North East Wales

Dee Valley Water shareholders vote on Severn Trent takeover

Protesters

Shareholders in Wrexham's Dee Valley Water company have met to vote on an £84m takeover by Severn Trent Water.

Local politicians and some staff have voiced concern that it could affect workers' jobs and lead to an increase in customers' bills.

About 20 opponents waving banners made their views known outside the meeting.

Severn Trent Water said it plans to build on Dee Valley's customer service record and make a "significant" investment in the region.

Dee Valley Water employs about 180 people and has 230,000 customers across the Wrexham and Chester areas.

Customers pay an average of £145 a year for their water compared with £172 for Severn Trent.

Severn Trent Water have outbid London investment firm, Ancala, which offered about £78.5m.

About 120 Dee Valley shareholders met at Wrexham's Ramada Plaza hotel to cast their votes, although some do not know yet if their votes will count.

Dee Valley is seeking clarity after one shareholder transferred ownership of more than 400 shares to individuals.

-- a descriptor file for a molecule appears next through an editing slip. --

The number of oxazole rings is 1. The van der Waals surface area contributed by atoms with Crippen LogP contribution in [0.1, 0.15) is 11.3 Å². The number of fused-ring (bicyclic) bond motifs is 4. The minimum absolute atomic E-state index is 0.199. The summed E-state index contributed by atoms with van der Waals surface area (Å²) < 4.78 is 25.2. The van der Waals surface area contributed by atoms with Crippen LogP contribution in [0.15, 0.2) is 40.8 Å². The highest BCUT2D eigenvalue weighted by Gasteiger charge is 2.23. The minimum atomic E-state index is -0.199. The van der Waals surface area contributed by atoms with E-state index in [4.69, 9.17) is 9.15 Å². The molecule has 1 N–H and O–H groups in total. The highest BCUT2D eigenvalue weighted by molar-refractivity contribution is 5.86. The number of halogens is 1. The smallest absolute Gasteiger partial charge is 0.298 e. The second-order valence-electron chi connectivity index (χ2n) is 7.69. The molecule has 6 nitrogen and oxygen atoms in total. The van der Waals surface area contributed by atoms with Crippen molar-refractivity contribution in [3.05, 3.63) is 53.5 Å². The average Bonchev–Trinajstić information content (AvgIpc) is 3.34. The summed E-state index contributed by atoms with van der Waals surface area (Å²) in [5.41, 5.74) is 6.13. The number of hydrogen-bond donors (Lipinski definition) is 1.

A court hearing to establish the validity of the votes and sanction the takeover is due to take place later this month.

Plaid Cymru and Labour politicians oppose the possible takeover with Wrexham MP Ian Lucas saying Severn Trent was "not welcome".

He said: "We wonder why it is that Severn Trent want to acquire Dee Valley Water and I think the short answer to that is that they want to pay more money to their shareholders.

"We are happy with things as they are. We want it to stay that way."'

'Committed'

A spokesman for Seven Trent said it was the "best long long-term owner for Dee Valley".

"We have always said we are committed to maintaining front line field force operations in Wrexham and Chester," the spokesman said.

"We have already met with Dee Valley employees since we announced our offer and attach great significance to their skills and operational and technical expertise."

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